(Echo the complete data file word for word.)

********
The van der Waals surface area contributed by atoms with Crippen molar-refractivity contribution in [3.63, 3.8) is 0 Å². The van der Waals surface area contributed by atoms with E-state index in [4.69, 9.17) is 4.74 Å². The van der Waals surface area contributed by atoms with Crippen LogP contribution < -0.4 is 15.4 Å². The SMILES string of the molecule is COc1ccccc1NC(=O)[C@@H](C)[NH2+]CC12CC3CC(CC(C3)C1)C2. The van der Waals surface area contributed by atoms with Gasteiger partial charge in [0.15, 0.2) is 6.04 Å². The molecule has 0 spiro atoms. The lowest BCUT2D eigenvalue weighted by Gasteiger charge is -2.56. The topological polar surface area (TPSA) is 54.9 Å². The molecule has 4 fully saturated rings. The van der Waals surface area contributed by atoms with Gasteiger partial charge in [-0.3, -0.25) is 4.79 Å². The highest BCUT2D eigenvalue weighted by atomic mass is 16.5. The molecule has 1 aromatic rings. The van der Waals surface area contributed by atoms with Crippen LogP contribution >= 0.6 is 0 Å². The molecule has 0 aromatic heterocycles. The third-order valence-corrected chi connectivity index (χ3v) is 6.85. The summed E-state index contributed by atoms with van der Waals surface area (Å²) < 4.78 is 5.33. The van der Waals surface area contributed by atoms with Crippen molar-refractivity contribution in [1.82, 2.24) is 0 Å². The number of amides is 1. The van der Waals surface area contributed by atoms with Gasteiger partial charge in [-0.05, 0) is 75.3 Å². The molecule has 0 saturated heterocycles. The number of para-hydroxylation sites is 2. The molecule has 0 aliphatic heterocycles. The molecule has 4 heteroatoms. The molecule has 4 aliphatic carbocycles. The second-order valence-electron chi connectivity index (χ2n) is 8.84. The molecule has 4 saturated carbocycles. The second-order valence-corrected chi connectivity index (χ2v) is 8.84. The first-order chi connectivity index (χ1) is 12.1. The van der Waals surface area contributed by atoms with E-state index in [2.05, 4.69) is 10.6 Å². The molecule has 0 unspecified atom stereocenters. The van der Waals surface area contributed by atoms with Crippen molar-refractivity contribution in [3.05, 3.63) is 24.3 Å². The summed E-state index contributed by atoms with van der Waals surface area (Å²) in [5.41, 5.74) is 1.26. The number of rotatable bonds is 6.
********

The van der Waals surface area contributed by atoms with Crippen molar-refractivity contribution in [3.63, 3.8) is 0 Å². The van der Waals surface area contributed by atoms with E-state index in [4.69, 9.17) is 4.74 Å². The van der Waals surface area contributed by atoms with Crippen LogP contribution < -0.4 is 15.4 Å². The SMILES string of the molecule is COc1ccccc1NC(=O)[C@@H](C)[NH2+]CC12CC3CC(CC(C3)C1)C2. The van der Waals surface area contributed by atoms with Gasteiger partial charge in [0.15, 0.2) is 6.04 Å². The molecule has 0 spiro atoms. The lowest BCUT2D eigenvalue weighted by Gasteiger charge is -2.56. The topological polar surface area (TPSA) is 54.9 Å². The molecule has 4 fully saturated rings. The van der Waals surface area contributed by atoms with Gasteiger partial charge in [-0.3, -0.25) is 4.79 Å². The highest BCUT2D eigenvalue weighted by atomic mass is 16.5. The molecule has 1 aromatic rings. The van der Waals surface area contributed by atoms with Crippen LogP contribution >= 0.6 is 0 Å². The molecule has 0 aromatic heterocycles. The third-order valence-corrected chi connectivity index (χ3v) is 6.85. The summed E-state index contributed by atoms with van der Waals surface area (Å²) < 4.78 is 5.33. The van der Waals surface area contributed by atoms with Crippen molar-refractivity contribution in [1.82, 2.24) is 0 Å². The number of amides is 1. The van der Waals surface area contributed by atoms with Gasteiger partial charge in [-0.05, 0) is 75.3 Å². The molecule has 0 saturated heterocycles. The number of para-hydroxylation sites is 2. The molecule has 0 aliphatic heterocycles. The molecule has 4 heteroatoms. The molecule has 4 aliphatic carbocycles. The second-order valence-electron chi connectivity index (χ2n) is 8.84. The molecule has 4 saturated carbocycles. The second-order valence-corrected chi connectivity index (χ2v) is 8.84. The first-order chi connectivity index (χ1) is 12.1. The van der Waals surface area contributed by atoms with E-state index in [2.05, 4.69) is 10.6 Å². The molecule has 0 unspecified atom stereocenters. The van der Waals surface area contributed by atoms with Crippen molar-refractivity contribution in [3.05, 3.63) is 24.3 Å². The summed E-state index contributed by atoms with van der Waals surface area (Å²) in [5.41, 5.74) is 1.26. The number of rotatable bonds is 6.